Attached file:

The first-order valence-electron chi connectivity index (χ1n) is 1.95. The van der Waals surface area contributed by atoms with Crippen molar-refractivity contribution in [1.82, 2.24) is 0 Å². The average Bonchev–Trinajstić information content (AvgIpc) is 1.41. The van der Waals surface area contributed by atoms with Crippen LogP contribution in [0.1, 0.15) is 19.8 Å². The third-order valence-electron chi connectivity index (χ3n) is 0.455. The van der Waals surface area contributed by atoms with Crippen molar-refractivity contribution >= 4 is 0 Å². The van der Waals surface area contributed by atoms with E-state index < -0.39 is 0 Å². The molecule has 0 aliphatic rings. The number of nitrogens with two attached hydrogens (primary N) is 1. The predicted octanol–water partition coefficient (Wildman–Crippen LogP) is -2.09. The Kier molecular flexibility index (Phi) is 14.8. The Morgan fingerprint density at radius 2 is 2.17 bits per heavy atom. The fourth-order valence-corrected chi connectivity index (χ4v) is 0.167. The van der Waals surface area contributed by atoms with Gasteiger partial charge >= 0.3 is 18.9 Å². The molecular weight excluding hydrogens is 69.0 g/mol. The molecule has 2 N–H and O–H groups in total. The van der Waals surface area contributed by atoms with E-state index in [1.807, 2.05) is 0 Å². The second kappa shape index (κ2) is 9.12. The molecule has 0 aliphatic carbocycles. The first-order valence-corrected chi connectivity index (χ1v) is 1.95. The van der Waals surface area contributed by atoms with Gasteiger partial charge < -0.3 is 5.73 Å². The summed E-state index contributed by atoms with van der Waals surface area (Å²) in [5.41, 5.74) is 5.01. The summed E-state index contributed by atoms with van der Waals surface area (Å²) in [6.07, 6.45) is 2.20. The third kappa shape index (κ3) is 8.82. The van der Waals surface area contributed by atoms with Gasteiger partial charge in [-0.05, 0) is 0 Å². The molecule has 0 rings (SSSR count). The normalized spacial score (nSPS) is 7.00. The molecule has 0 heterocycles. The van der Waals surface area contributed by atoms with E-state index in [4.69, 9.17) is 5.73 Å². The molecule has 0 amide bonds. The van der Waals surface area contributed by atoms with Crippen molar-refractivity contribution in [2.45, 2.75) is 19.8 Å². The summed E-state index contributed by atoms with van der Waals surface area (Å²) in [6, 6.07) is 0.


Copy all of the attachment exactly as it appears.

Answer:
The first-order valence-electron chi connectivity index (χ1n) is 1.95. The van der Waals surface area contributed by atoms with Crippen molar-refractivity contribution in [1.82, 2.24) is 0 Å². The average Bonchev–Trinajstić information content (AvgIpc) is 1.41. The van der Waals surface area contributed by atoms with Crippen LogP contribution in [0.1, 0.15) is 19.8 Å². The third-order valence-electron chi connectivity index (χ3n) is 0.455. The van der Waals surface area contributed by atoms with Crippen molar-refractivity contribution >= 4 is 0 Å². The van der Waals surface area contributed by atoms with E-state index < -0.39 is 0 Å². The molecule has 0 aliphatic rings. The number of nitrogens with two attached hydrogens (primary N) is 1. The predicted octanol–water partition coefficient (Wildman–Crippen LogP) is -2.09. The Kier molecular flexibility index (Phi) is 14.8. The Morgan fingerprint density at radius 2 is 2.17 bits per heavy atom. The fourth-order valence-corrected chi connectivity index (χ4v) is 0.167. The van der Waals surface area contributed by atoms with Gasteiger partial charge >= 0.3 is 18.9 Å². The molecular weight excluding hydrogens is 69.0 g/mol. The molecule has 2 N–H and O–H groups in total. The van der Waals surface area contributed by atoms with E-state index in [1.807, 2.05) is 0 Å². The second kappa shape index (κ2) is 9.12. The molecule has 0 aliphatic carbocycles. The first-order valence-corrected chi connectivity index (χ1v) is 1.95. The van der Waals surface area contributed by atoms with Gasteiger partial charge < -0.3 is 5.73 Å². The summed E-state index contributed by atoms with van der Waals surface area (Å²) in [5.41, 5.74) is 5.01. The summed E-state index contributed by atoms with van der Waals surface area (Å²) in [6.07, 6.45) is 2.20. The third kappa shape index (κ3) is 8.82. The van der Waals surface area contributed by atoms with Gasteiger partial charge in [-0.05, 0) is 0 Å². The molecule has 0 rings (SSSR count). The normalized spacial score (nSPS) is 7.00. The molecule has 0 heterocycles. The van der Waals surface area contributed by atoms with E-state index in [4.69, 9.17) is 5.73 Å². The molecule has 0 amide bonds. The van der Waals surface area contributed by atoms with Crippen molar-refractivity contribution in [2.45, 2.75) is 19.8 Å². The summed E-state index contributed by atoms with van der Waals surface area (Å²) in [6, 6.07) is 0.